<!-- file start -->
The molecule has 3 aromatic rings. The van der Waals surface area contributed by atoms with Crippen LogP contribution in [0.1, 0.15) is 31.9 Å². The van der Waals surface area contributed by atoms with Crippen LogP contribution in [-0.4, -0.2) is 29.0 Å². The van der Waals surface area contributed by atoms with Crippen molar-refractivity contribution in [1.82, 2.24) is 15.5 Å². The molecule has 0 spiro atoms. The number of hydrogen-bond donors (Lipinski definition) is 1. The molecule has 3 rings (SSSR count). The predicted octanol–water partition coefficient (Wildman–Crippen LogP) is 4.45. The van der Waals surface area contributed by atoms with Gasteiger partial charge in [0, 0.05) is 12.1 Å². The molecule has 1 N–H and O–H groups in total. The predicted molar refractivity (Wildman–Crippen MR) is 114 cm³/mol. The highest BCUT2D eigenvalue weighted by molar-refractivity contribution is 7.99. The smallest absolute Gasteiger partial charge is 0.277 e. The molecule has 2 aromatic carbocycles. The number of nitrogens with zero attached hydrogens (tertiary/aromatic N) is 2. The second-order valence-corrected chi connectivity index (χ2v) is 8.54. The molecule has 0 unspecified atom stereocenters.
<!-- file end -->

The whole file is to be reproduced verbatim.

The molecule has 3 aromatic rings. The van der Waals surface area contributed by atoms with Crippen LogP contribution in [0.1, 0.15) is 31.9 Å². The van der Waals surface area contributed by atoms with Crippen LogP contribution in [-0.4, -0.2) is 29.0 Å². The van der Waals surface area contributed by atoms with Crippen molar-refractivity contribution in [1.82, 2.24) is 15.5 Å². The molecule has 0 spiro atoms. The number of hydrogen-bond donors (Lipinski definition) is 1. The molecule has 3 rings (SSSR count). The predicted octanol–water partition coefficient (Wildman–Crippen LogP) is 4.45. The van der Waals surface area contributed by atoms with Gasteiger partial charge in [0, 0.05) is 12.1 Å². The molecule has 1 N–H and O–H groups in total. The predicted molar refractivity (Wildman–Crippen MR) is 114 cm³/mol. The highest BCUT2D eigenvalue weighted by molar-refractivity contribution is 7.99. The smallest absolute Gasteiger partial charge is 0.277 e. The molecule has 2 aromatic carbocycles. The number of nitrogens with zero attached hydrogens (tertiary/aromatic N) is 2. The second-order valence-corrected chi connectivity index (χ2v) is 8.54. The molecule has 0 unspecified atom stereocenters.